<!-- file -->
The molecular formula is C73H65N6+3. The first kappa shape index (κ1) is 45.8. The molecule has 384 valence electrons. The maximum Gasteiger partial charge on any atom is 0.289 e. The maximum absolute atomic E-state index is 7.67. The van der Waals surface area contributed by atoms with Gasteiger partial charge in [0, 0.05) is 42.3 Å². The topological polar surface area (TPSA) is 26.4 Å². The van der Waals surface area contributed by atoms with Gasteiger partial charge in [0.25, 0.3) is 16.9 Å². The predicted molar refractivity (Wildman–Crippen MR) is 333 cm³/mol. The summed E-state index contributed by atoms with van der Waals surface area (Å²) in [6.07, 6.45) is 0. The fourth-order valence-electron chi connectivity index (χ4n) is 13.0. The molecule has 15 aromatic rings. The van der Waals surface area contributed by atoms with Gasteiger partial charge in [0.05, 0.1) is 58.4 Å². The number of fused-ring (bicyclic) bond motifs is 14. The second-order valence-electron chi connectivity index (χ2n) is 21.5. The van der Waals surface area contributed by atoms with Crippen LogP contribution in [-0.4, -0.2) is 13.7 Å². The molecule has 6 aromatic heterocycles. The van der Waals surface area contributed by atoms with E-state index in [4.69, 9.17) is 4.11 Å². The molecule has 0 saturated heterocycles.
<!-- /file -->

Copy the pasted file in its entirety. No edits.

The molecular formula is C73H65N6+3. The first kappa shape index (κ1) is 45.8. The molecule has 384 valence electrons. The maximum Gasteiger partial charge on any atom is 0.289 e. The maximum absolute atomic E-state index is 7.67. The van der Waals surface area contributed by atoms with Gasteiger partial charge in [0, 0.05) is 42.3 Å². The topological polar surface area (TPSA) is 26.4 Å². The van der Waals surface area contributed by atoms with Gasteiger partial charge in [0.25, 0.3) is 16.9 Å². The predicted molar refractivity (Wildman–Crippen MR) is 333 cm³/mol. The summed E-state index contributed by atoms with van der Waals surface area (Å²) in [6.07, 6.45) is 0. The fourth-order valence-electron chi connectivity index (χ4n) is 13.0. The molecule has 15 aromatic rings. The van der Waals surface area contributed by atoms with Gasteiger partial charge in [0.05, 0.1) is 58.4 Å². The number of fused-ring (bicyclic) bond motifs is 14. The second-order valence-electron chi connectivity index (χ2n) is 21.5. The van der Waals surface area contributed by atoms with Crippen LogP contribution in [-0.4, -0.2) is 13.7 Å². The molecule has 6 aromatic heterocycles. The van der Waals surface area contributed by atoms with E-state index in [4.69, 9.17) is 4.11 Å². The molecule has 0 saturated heterocycles.